If you choose to go FSBO, be sure to read Rockinblu's Blog. Knowledge is power!
I have a couple of suggestions:
Look at the link below. From just that information your market appears to be pretty normal. You do show quite a few foreclosures....
Value is determined by the buyers. If a property is not being shown by Realtors, we are not all on vacation. We are showing others properties that we DO think are priced right and hope that our buyers will like. So no Realtor showings is the first negative sign.
Second negative sign is no offers. On average 10-12 showings will result in an offer. If you have more showings and no offers, the price is too high.
The third negative is market time. The longer a property is on the market, the greater the gap between list price and sale price.
Where to you fit in this?
How did you select the price? Based on how much you need to net, I'll bet.
Before your listing expires, ask your Realtor for this information:
Since your property hit the market, how many homes have:
Had Accepted offers
Reduced their price
Come on to the market.
In five months I'll bet quite a few homes have sold. So why did they sell, and yours did not? Did your Realtor ask you for a price reduction? Did you refuse?
Chances are your property is over-priced. Then you need to think about why you are selling? What is your motivation? What are your options? Stay, do not move, rent it out, all kinds of options.
The thing to remember is this. After four months on the market, the entire Realtor community KNOWS exactly for what price your property did not sell. It is a permanent part of the property online history.
So do your homework. Know also, BTW, that you are missing spring market. In most areas, that market runs until the end of April. People putting their properties on the market now are late and will pay for it with lower prices.
The most buyers are out their RIGHT NOW. They need to be in escrow by April 30th to qualify for the $8,000 Federal tax credit.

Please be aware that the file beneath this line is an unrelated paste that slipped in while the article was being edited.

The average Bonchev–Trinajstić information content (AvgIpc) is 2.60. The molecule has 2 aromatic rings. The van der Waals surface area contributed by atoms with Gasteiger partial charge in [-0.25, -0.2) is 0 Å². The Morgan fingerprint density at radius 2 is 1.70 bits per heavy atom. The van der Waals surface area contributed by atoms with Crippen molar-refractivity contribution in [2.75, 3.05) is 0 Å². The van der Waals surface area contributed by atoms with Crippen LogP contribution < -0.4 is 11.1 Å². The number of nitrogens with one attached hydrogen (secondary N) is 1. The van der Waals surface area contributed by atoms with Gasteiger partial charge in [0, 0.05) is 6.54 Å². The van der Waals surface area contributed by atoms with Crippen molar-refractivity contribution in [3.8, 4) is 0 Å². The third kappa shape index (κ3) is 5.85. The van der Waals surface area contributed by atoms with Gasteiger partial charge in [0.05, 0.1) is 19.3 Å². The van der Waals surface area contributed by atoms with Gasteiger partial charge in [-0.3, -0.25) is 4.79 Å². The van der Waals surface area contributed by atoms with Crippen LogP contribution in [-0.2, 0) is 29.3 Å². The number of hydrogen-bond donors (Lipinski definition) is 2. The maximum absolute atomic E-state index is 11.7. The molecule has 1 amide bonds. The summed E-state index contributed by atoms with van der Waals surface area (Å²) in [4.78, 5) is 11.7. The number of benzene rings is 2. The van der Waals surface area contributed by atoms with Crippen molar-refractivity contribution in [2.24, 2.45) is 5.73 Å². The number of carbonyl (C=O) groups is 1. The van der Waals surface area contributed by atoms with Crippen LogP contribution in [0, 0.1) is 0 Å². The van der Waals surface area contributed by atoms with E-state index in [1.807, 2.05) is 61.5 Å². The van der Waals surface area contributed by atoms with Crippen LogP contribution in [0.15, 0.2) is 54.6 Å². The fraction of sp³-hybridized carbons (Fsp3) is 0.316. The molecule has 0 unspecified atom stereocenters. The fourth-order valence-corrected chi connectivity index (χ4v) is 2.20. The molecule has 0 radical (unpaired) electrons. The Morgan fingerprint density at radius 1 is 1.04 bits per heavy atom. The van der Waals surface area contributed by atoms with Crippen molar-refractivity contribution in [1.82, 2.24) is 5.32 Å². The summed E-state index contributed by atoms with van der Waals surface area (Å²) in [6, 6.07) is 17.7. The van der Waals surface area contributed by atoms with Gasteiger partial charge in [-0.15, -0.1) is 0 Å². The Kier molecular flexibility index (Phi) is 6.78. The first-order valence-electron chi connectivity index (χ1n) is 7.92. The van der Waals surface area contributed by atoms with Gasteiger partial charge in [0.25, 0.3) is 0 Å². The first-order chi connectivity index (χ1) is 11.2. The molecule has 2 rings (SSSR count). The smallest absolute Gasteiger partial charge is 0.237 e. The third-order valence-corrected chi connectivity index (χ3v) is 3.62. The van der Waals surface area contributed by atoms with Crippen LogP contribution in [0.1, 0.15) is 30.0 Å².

Hootch would absolutely owe a commission going FSBO, unless they had been released by the Broker, for the reasons you stated and because of the impossibility to accurately record all of the people whose attention was brought to the listing by the broker's actions.
For example, I go an look at your house. I want to purchase your home. Instead of dealing with the Realtors and paying the $13,000 (your number)in commission; I ask you to save me an additional $6,000 or $7000 off the price when the listing expires and I will buy it directly from you.
Your Realotor would have been the casue for the sale and thier marketing and time woudl have procured a buyer for you. This prevents situations like this from happening.
However; if your listing expires and you put a for sale by owner sign up and soemone drives by and makes you an offer within the 90 days that has NOT looked at the house before you are under no obligation to pay the commssion.
I hope this helps.
The bottom line is, there is a very good chance that without your agent's marketing, you may not have ever been contacted by those previous buyers. Therefore, someone finally came up with the idea that when you have a home listed or when you are a buyer's agent and you show a home, you now have the right to submit those names to protect them as your clients or customers. In our state it falls under procuring cause.
Some of the previous comments are correct however. If your contract is over and you put the home on the market and attract a buyer who has not previously come to see your property, in our state, you would be free to go forward.
Hope that helps.
What you are referring to is if someone comes back who saw the house while your agent had the listing and decided to purchase it within 90 days after your agreement ended. The listing agent may be entitled to a commission. This is in most marketing agreements; look for some type of verbage to that affect in your agreement.
There may be buyers who are represented by Realtors that may wish to purchase your home. If you offer the Buyer Agents a commission of 2-3% it could help you get your home sold.
When people switch agents, that language doesn't apply. The new listing agent is entitled to a commission from a sale from Day 1 of the new listing. The language you're concerned about only applies if a new agent doesn't come into the picture.
One other suggestion: Don't do a 6 month listing. Before I became a Realtor, my wife and I insisted on 3 month listings. We told the Realtors: "If we're satisfied with the job you're doing, we'll be glad to extend the listing." And, in some cases, that's what happened. If you find that you've ended up with an agent who really isn't doing the job the way it should be done, you don't want to be locked in for 6 months. Sure, if the agent (and agent's broker) agree, the listing agreement can be terminated earlier. But why hassle that? Try to limit it to a 3 month listing agreement.
Hope that helps.